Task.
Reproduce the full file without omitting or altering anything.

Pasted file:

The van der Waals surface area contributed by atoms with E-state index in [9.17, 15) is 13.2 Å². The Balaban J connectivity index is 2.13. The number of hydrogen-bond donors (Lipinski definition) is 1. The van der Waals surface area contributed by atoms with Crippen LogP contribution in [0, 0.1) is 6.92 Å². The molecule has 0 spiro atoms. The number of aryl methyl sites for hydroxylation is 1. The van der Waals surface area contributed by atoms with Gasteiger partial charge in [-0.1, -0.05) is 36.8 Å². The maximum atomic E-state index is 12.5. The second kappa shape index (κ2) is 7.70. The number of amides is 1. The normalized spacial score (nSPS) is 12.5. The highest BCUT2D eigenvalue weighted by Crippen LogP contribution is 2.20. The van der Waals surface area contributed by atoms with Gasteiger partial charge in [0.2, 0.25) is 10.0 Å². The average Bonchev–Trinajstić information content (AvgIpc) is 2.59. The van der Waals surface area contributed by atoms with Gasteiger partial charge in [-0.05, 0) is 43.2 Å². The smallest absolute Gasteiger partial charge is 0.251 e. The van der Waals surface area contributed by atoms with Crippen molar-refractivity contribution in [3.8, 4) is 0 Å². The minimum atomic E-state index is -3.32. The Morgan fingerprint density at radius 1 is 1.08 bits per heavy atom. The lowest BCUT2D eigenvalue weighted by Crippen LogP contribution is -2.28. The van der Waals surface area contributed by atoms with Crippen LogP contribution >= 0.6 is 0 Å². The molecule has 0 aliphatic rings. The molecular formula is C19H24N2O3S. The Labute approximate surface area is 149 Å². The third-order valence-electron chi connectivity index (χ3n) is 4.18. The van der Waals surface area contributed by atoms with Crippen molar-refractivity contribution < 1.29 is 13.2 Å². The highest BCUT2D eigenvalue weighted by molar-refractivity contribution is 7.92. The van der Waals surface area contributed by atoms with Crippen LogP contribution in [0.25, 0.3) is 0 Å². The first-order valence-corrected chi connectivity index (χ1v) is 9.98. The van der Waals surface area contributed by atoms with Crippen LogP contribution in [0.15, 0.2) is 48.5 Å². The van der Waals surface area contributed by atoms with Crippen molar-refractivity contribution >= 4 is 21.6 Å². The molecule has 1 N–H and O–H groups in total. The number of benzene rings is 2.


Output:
The van der Waals surface area contributed by atoms with E-state index in [9.17, 15) is 13.2 Å². The Balaban J connectivity index is 2.13. The number of hydrogen-bond donors (Lipinski definition) is 1. The van der Waals surface area contributed by atoms with Crippen LogP contribution in [0, 0.1) is 6.92 Å². The molecule has 0 spiro atoms. The number of aryl methyl sites for hydroxylation is 1. The van der Waals surface area contributed by atoms with Gasteiger partial charge in [-0.1, -0.05) is 36.8 Å². The maximum atomic E-state index is 12.5. The second kappa shape index (κ2) is 7.70. The number of amides is 1. The normalized spacial score (nSPS) is 12.5. The highest BCUT2D eigenvalue weighted by Crippen LogP contribution is 2.20. The van der Waals surface area contributed by atoms with Gasteiger partial charge in [0.2, 0.25) is 10.0 Å². The average Bonchev–Trinajstić information content (AvgIpc) is 2.59. The van der Waals surface area contributed by atoms with Gasteiger partial charge in [-0.05, 0) is 43.2 Å². The smallest absolute Gasteiger partial charge is 0.251 e. The van der Waals surface area contributed by atoms with Crippen molar-refractivity contribution in [3.8, 4) is 0 Å². The minimum atomic E-state index is -3.32. The Morgan fingerprint density at radius 1 is 1.08 bits per heavy atom. The lowest BCUT2D eigenvalue weighted by Crippen LogP contribution is -2.28. The van der Waals surface area contributed by atoms with Crippen LogP contribution >= 0.6 is 0 Å². The molecule has 0 aliphatic rings. The molecular formula is C19H24N2O3S. The Labute approximate surface area is 149 Å². The third-order valence-electron chi connectivity index (χ3n) is 4.18. The van der Waals surface area contributed by atoms with Crippen molar-refractivity contribution < 1.29 is 13.2 Å². The highest BCUT2D eigenvalue weighted by molar-refractivity contribution is 7.92. The van der Waals surface area contributed by atoms with Crippen LogP contribution in [0.25, 0.3) is 0 Å². The first-order valence-corrected chi connectivity index (χ1v) is 9.98. The van der Waals surface area contributed by atoms with Crippen LogP contribution in [0.15, 0.2) is 48.5 Å². The van der Waals surface area contributed by atoms with Crippen molar-refractivity contribution >= 4 is 21.6 Å². The molecule has 1 N–H and O–H groups in total. The number of benzene rings is 2.